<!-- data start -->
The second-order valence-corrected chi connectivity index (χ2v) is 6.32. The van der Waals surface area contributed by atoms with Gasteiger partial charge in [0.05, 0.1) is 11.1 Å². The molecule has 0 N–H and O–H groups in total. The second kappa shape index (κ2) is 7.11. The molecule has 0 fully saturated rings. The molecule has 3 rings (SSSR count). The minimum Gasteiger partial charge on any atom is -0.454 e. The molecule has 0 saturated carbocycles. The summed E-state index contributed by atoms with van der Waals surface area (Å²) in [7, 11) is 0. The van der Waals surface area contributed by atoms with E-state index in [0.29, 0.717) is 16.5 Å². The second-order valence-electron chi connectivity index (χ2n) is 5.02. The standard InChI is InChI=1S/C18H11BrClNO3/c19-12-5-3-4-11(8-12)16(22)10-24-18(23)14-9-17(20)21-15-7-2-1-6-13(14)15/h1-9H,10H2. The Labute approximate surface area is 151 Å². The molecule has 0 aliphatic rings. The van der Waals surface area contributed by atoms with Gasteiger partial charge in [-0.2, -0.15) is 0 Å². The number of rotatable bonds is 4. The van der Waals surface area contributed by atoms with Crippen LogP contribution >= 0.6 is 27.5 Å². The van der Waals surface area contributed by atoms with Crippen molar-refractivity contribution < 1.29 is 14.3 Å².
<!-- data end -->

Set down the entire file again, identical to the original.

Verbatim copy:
The second-order valence-corrected chi connectivity index (χ2v) is 6.32. The van der Waals surface area contributed by atoms with Gasteiger partial charge in [0.05, 0.1) is 11.1 Å². The molecule has 0 N–H and O–H groups in total. The second kappa shape index (κ2) is 7.11. The molecule has 0 fully saturated rings. The molecule has 3 rings (SSSR count). The minimum Gasteiger partial charge on any atom is -0.454 e. The molecule has 0 saturated carbocycles. The summed E-state index contributed by atoms with van der Waals surface area (Å²) in [7, 11) is 0. The van der Waals surface area contributed by atoms with E-state index in [0.29, 0.717) is 16.5 Å². The second-order valence-electron chi connectivity index (χ2n) is 5.02. The standard InChI is InChI=1S/C18H11BrClNO3/c19-12-5-3-4-11(8-12)16(22)10-24-18(23)14-9-17(20)21-15-7-2-1-6-13(14)15/h1-9H,10H2. The Labute approximate surface area is 151 Å². The molecule has 0 aliphatic rings. The van der Waals surface area contributed by atoms with Gasteiger partial charge in [-0.2, -0.15) is 0 Å². The number of rotatable bonds is 4. The van der Waals surface area contributed by atoms with Crippen LogP contribution >= 0.6 is 27.5 Å². The van der Waals surface area contributed by atoms with Crippen molar-refractivity contribution < 1.29 is 14.3 Å².